ONCE teenagers would have swapped stories of misadventure and details of their romantic conquests on the phone, at the local cafe or behind the bike sheds – somewhere out of earshot of their teachers and parents.

These days, those candid chats and wayward boasts take place online on social networking sites such as Facebook, Bebo and MySpace, and not only are teachers and parents able to listen in (if they know how), future employers, college admissions tutors and even bank managers can all access those embarrassing youthful exploits too, now and for years to come.

A recent inquiry on behalf of the Government into personal data sharing in the UK reported that the first generation of social networkers are now reaching an age where they are applying for jobs – and finding that details about their past are openly available to prospective employers.

Dr Mark Walport, the Director of the Wellcome Trust and the report’s joint author, said: “There are worries that some of the information that particularly young people post on the internet may come back to bite them.”

Earlier in the year, recruitment consultant Badenoch & Clark warned that as many as 62 per cent of employers have checked social networking sites when evaluating job applicants.

There have been some high-profile cases of a “slap in the Facebook” too. The Mayor of Kidderminster found himself in hot water after photos of him sitting on a friend’s shoulders while hanging off a street sign were posted on the site.

Campaigners fighting antisocial behaviour in the area called for Marcus Hart, who at 30 is the town’s youngest ever mayor, to resign. He kept his job however and declared at the time: “People have told me how great it is to have a youthful mayor and it would be a sad state of affairs if they saw this photo and thought I was acting in an antisocial way.”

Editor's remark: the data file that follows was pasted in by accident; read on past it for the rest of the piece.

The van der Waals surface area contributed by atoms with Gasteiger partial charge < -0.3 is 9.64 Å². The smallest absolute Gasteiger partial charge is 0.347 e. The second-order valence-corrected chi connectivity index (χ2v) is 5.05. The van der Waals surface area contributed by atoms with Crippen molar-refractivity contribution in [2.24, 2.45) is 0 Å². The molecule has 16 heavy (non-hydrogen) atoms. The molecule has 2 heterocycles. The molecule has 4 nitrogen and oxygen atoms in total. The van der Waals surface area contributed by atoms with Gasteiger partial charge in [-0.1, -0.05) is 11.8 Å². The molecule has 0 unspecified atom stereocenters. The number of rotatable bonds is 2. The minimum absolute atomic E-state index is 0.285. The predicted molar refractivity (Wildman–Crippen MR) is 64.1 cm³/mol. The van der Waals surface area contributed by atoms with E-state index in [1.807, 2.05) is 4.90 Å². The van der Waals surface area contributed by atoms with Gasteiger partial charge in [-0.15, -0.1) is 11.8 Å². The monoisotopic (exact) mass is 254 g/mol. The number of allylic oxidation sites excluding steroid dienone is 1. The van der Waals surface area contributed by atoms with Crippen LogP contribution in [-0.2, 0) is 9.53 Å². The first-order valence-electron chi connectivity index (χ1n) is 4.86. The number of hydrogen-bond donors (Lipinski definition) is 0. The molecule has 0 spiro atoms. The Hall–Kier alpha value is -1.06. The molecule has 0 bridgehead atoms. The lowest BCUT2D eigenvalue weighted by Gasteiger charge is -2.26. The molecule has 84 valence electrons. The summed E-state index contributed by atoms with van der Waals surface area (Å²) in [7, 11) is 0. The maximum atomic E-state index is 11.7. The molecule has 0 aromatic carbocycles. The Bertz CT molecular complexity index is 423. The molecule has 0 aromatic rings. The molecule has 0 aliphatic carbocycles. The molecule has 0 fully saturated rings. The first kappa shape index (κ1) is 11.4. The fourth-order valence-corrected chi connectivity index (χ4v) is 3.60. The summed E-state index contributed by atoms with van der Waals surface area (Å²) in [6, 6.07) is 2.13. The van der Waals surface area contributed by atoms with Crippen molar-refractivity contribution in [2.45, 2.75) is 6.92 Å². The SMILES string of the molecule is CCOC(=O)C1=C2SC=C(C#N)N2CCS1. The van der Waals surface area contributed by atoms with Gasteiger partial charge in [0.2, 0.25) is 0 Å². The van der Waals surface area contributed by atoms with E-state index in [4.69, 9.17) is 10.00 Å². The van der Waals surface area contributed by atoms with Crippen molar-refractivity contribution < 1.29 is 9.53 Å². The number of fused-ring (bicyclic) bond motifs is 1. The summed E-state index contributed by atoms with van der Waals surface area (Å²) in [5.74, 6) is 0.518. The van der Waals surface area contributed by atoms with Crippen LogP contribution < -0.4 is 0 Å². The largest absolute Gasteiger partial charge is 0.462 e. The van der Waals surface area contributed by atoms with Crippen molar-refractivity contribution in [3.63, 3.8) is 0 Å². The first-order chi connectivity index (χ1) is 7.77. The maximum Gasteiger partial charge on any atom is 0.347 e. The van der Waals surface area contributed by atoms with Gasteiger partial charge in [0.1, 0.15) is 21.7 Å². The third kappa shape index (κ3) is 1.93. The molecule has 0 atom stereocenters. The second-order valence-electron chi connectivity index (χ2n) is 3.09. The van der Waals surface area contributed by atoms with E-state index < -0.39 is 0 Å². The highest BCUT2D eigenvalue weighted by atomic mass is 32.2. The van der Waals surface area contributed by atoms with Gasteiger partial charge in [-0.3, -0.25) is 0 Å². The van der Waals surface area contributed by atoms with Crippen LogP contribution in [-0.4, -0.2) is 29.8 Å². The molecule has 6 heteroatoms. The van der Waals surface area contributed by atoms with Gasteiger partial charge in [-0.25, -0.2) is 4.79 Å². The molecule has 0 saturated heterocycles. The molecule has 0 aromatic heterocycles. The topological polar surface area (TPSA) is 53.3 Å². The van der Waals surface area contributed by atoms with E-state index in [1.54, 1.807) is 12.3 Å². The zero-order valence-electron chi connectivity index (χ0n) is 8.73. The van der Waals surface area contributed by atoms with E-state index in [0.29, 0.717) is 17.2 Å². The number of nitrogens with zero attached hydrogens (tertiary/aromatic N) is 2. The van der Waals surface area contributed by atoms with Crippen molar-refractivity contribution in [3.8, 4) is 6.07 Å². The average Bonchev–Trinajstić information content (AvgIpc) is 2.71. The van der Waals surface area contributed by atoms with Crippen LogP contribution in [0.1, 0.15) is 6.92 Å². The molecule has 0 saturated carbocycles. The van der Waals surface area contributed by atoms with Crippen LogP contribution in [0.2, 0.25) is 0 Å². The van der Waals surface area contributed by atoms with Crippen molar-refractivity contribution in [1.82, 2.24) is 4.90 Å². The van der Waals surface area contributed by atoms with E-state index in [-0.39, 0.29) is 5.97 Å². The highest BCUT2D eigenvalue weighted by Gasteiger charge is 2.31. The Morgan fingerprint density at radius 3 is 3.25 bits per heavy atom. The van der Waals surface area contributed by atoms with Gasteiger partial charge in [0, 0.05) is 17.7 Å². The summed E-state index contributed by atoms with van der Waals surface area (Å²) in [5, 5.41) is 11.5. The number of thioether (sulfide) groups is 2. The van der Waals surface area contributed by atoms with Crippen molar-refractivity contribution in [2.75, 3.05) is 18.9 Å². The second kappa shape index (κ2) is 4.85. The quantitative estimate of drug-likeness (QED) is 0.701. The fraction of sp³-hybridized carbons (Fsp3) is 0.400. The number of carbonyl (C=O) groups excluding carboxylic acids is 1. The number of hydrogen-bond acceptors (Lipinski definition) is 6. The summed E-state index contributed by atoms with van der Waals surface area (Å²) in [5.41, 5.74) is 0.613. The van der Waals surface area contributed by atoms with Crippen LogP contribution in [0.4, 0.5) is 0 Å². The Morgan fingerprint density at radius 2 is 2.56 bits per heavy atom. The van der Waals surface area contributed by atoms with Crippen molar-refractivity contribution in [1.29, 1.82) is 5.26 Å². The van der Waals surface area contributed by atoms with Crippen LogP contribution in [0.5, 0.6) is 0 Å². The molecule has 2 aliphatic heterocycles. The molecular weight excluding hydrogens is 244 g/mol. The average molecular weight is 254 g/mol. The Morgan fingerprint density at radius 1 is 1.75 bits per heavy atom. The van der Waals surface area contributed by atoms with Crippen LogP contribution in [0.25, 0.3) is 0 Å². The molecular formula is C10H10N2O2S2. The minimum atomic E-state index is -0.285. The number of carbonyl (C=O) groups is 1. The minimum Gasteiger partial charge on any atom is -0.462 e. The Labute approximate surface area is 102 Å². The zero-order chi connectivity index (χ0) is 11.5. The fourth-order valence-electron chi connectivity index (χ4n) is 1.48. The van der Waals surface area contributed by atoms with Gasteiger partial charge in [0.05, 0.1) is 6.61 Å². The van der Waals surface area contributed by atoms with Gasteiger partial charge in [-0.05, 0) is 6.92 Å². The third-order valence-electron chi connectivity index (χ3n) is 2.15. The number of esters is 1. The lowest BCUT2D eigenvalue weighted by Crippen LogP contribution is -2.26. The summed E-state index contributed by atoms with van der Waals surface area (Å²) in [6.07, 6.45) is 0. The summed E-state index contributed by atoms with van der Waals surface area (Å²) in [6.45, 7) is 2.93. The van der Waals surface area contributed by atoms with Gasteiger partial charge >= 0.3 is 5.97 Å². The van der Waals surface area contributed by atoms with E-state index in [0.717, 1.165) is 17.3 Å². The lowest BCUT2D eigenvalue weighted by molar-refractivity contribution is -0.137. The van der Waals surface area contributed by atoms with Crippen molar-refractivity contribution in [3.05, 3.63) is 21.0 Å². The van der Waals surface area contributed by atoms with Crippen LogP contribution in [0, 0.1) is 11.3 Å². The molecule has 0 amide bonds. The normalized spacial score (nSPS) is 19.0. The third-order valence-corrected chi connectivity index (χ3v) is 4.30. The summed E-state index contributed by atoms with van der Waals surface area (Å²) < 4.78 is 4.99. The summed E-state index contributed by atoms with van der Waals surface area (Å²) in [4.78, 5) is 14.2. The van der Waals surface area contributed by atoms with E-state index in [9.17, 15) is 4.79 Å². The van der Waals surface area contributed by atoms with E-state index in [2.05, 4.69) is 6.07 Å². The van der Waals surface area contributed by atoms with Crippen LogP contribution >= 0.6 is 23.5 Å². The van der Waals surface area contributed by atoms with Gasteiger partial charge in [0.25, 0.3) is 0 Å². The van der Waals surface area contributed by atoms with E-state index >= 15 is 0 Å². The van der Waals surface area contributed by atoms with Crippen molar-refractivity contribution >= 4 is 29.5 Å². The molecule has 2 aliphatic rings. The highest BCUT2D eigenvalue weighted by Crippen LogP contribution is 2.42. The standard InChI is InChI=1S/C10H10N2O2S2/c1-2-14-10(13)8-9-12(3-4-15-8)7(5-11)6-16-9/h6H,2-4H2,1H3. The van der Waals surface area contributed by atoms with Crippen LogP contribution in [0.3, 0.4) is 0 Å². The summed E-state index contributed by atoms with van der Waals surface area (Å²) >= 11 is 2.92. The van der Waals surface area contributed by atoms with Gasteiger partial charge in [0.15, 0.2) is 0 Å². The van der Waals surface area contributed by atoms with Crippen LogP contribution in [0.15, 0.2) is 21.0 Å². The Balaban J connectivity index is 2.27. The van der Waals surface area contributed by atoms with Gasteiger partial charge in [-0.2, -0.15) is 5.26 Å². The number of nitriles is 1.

Many job candidates also see their profiles as normal for their generation, and unlikely to injure their prospects. In fact a recent survey found that half of jobseekers are not worried by an employer check of their internet presence.

Furthermore, two out of five people said they would think about submitting their social networking profile alongside their CV when applying for a new job, according to the poll by Zinc Research and Dufferin Research.

Brian Singh, managing director of Zinc Research, urged companies to use the social networking phenomenon to their advantage.

“Companies that grasp this reality and develop a Facebook-related attraction and retention strategy will better connect to their workforce and get the upper hand in business,” he said. Of course, whatever your situation, or your age, it always pays to be cautious of the personal information you share online, even with friends.

American job-hunting expert Alison Doyle, who writes for About.com, has the following advice for jobhunters who social network, or who blog – including how to turn your profile to your advantage: l Don’t include a link on your CV to any site which includes inappropriate content that is not appropriate for a business audience.

l Be very careful what you put online. If you have a MySpace or Facebook account, people you won’t want to be reading your profile may be able to access it, even if you think nobody will read it. Make your account private, so only your friends can access it. Be extra careful, and don’t post anything that you don’t want a prospective employer (or your mum!) to read.

l Don’t list your blog on your CV unless it’s relevant to the career field or position that you are interviewing for. For example, if you are seeking employment as a financial planner and you have a personal finance blog, include it. If you have a blog about your dog, don’t.

l Consider starting a blog related to your career interests. If you, for example, are interested in a career in real estate, consider blogging about industry trends, news and related topics.

l Post in haste, repent in leisure. Remember that a hastily written blog post critical of your job or detailing your wild night with a hot date can be read today, regardless of when it was posted. You may not even remember posting it, but, a potential employer will certainly keep it mind.